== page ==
Nicolas Champagne, Nicolas Obrecht, Arup Gangopadhyay, Rob Zdrodowski, Z Liu
The oil and additive industry is challenged to meet future automotive legislations aimed at reducing worlwide CO2 emissions levels. The most efficient solution used to date has been to decrease oil viscosity leading to the introduction of new SAE grades such as SAE 0W-8. However this solution may soon reach its limit due to potential issues related to wear with lower engine oil viscosities. In this paper, an innovative solution is proposed that combines the use of a new tailor-made polyalkylene glycol with specific anti-wear additives. Valvetrain wear measurements using radionuclide technique demonstrates the robustness of this solution. The wear performance was also confirmed in normalized GF-5 testings. An extensive tribological evaluation (film formation, wear testing and tribofilm surface analysis) of the interactions between the base oil and the anti-wear additives lead us to propose an underlying mechanism that can explain this performance benefit.
2017-10-08
Technical Paper
2017-01-2446
Pengchuan Wang, Nikolaos Katopodes, Yuji Fujii
Wet clutch packs are the key component for gear shifting in the step-ratio automatic transmission system. They are coupled or de-coupled to alter gear ratios based on driver’s demand and vehicle operating conditions. The frictional interfaces between clutch plates are lubricated with automatic transmission fluid (ATF) for both thermal and friction management. In a 10-speed transmission, there may be as many as 6 clutch packs. Under any driving conditions, 2 to 3 clutch packs are typically open, shearing ATF and contributing to energy loss. There is an opportunity to improve fuel economy by reducing this viscous drag. One main factor that directly affects clutch drag is the clearance between rotating plates. The axial position of clutch plates changes continually at every instance. It is empirically known that not only the total clearance, but also its distribution between the plates affects the viscous drag.
2017-10-08
Technical Paper
2017-01-2434
Srinivasan Paulraj, Saravanan Muthiah
Traditionally driveline ratios are selected based on trial and error method of proto vehicle testing. This consumes lot of time and increases overall vehicle development effort. Over last few decades, simulation-based design approach has been extensively used to alleviate this problem. This paper describes torque converter and final drive ratio (FDR) selection at concept phase for new Automatic Transmission (AT) vehicle development. Most of the critical data required for simulating vehicle performance and fuel economy (FE) targets were not available (e.g. shift map, clutch slip map, pedal map, dynamic torque, coast down, etc.) at an initial stage of the project. Hence, the risk for assuming right inputs and properly selecting FDR/Torque converter was particularly high. Therefore, a validated AVL Cruise simulation model based on an existing AT vehicle was used as a base for new AT vehicle development to mitigate the risk due to non-availability of inputs.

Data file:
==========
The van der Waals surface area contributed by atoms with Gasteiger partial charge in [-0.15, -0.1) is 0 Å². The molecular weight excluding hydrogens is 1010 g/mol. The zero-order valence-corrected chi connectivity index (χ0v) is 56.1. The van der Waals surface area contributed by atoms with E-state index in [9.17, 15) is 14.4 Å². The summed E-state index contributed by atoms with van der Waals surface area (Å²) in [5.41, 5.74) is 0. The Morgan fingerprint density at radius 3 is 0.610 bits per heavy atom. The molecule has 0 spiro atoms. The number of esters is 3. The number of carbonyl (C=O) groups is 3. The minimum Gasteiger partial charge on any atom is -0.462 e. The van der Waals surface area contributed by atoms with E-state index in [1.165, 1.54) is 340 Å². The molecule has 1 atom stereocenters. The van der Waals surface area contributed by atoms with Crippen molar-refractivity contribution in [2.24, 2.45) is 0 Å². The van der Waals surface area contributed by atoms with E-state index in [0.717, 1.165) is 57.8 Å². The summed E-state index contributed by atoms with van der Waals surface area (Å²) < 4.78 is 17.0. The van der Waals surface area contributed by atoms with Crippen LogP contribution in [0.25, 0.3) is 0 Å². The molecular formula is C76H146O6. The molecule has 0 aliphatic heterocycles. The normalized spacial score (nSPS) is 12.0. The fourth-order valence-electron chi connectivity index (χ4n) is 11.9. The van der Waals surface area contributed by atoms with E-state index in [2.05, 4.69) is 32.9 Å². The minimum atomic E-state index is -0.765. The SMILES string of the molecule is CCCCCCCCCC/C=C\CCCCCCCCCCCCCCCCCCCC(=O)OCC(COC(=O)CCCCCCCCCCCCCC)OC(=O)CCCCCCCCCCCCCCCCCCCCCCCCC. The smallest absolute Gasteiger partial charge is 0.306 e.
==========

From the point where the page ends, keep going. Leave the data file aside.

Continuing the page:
2017-10-08
Technical Paper
2017-01-2436
Santosh Deshmane, Onkar Gangvekar, Samson Rajakumar
In today’s competitive automobile market, driver comfort is at utmost importance and the bar is being raised continuously. Gear Shifting is a crucial customer touch point. Any issue or inconvenience caused while shifting gear can result into customer dissatisfaction and will impact the brand image. While there are continual efforts being taken by most of the car manufactures, “Double Bump” in gear shift has still remained as a pain area and impact severely on the shift feel. This is more prominent in N-S transmissions. In this paper ‘Double Bump’ is a focus area and a mathematical / analytical approach is demonstrated by analyzing ‘impacting parameters’ and establishing their co-relation with double bump. Additionally, the results are also verified with a simulation model.
2017-10-08
Technical Paper
2017-01-2427
Suresh Kumar Kandreegula, Rahul Jain, Shivdayal Prasad, Rahul Machiya, Avinash Mandyam
Automotive vehicle includes various systems like engine, transmission, exhaust, air intake, cooling and many more systems. No doubt the performance of individual system depends upon their core design. But for performance, the system needs to be fastened properly. In automotive, most of the joints used fasteners which helps in serviceability of the components. There are more than thousands of fasteners used in the vehicle. At various locations, we found issue of bolt loosening and because of this the design intent performance is not met by the system. During product development of ECS (Engine cooling system), various issues reported to loosening the bolt. The pre-mature failure of bolt loosening, increases the interest in young engineers for understanding the behavior of fastener in vehicle running conditions. This paper focuses on the design of wedge shape of washer to avoid bolt loosening.
2017-10-08
Journal Article
2017-01-2431
Michitaka Yamamoto, Takayuki Hosogi, Tetsuji Watanabe, Yuki Nishida